Gen 3:16 "Unto the woman he said, I will greatly multiply thy sorrow and thy conception; in sorrow thou shalt bring forth children; and thy desire shall be to thy husband, and he shall rule over thee." Notice God tells Eve he "will greatly multiply thy sorrow." The word ‘sorrow’ is defined as worrisomeness, labor or pain. It is not strictly a reference to childbirth because that is found in the next phrase. This is speaking of life in general. Women are good worriers, and God has multiplied it, probably to cause us to fully consider the result of our actions. In the same way, Israel has more to worry about than a Gentile because Satan is actively trying to annihilate them as a race.

"And thy conception." Now we get to childbirth. The word ‘conception’ refers to pregnancy in general. It is a lengthy process and the further it progresses the more wearisome it becomes. When the nine months are finished a woman is willing to go through anything to end the pregnancy.  And its a good thing - because she is going to go through the hardest work and most labor of her life. God decreed it in Gen. 3:16.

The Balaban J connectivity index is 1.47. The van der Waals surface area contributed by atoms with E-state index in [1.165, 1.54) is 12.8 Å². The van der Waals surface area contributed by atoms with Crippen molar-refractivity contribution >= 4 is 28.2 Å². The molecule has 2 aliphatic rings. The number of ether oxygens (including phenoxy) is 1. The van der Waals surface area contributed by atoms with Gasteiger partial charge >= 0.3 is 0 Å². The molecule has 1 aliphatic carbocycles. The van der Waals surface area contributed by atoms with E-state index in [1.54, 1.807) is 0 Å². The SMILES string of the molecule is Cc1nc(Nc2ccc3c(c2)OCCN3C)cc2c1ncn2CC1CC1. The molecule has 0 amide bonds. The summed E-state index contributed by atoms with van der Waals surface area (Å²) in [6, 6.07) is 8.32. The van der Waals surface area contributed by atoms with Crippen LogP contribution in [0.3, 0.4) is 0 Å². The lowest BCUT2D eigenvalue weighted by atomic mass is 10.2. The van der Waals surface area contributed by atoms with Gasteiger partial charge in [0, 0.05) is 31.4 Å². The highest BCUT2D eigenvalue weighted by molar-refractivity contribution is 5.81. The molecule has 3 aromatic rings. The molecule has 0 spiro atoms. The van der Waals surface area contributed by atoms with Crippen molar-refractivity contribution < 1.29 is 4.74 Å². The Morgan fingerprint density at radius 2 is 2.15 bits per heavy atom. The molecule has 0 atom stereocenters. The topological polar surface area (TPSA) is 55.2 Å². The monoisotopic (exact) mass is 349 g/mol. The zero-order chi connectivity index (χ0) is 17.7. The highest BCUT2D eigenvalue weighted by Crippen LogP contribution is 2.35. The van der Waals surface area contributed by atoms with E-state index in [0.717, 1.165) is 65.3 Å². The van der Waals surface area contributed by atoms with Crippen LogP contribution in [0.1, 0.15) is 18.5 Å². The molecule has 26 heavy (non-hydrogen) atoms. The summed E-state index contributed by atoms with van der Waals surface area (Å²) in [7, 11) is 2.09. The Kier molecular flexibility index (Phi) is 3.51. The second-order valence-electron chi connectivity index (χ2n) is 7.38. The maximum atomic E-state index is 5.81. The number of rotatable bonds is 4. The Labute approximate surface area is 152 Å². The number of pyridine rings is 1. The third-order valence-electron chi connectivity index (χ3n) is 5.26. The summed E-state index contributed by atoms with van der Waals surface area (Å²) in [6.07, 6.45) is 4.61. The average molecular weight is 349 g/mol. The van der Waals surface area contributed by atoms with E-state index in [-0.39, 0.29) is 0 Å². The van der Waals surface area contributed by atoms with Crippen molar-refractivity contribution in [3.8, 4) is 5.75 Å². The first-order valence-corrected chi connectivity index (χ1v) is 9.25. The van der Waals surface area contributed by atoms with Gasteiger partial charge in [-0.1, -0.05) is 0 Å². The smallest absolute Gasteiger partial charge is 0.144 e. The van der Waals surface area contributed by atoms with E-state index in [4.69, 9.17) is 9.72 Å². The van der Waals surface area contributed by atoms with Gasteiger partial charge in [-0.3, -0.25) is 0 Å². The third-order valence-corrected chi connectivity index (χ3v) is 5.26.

Childbirth is a reminder that God created her body and that which he created will take control of itself and birth a child. There comes a time when a child WILL be born: no one has ever remained pregnant for her entire life. But what about Israel? The woman in Rev. 12 IS Israel and today she is very pregnant. She is about to enter labor to bring forth a child: her Messiah. The Bible analogies to Israel in the end times are to a VERY pregnant woman who is about to give birth, and she will bring him forth in sorrow, painful toil - a picture of the tribulation.

"And thy desire shall be to thy husband..." Desire means longing after. Most women want a husband. We were created to need a protector, defender, provider, and leader. Even though back in vs. 2-6 the family order which God had ordained was changed, God here reinstates it. Israel’s husband is God and she is to long after him.

"And he shall rule over thee." God has ordained that the husband is the head, the leader, of the family, but look who he says it to: the wife. There’s an important lesson here: husbands are not to subject or conquer their wives, wives are to submit to their husbands. The proper order in the family is established through willingness, not force. The same concept is found in Eph. 5:22. While there may be times or different areas where the husband delegates authority to the wife, she is still submitting to his leadership when she takes it. The husband has the greater authority, but along with that comes greater responsibility, and they are not the same thing. In the same way, God rules over Israel. He has kept them as a people down through the ages and he is directly involved in what happens to them individually and as a people.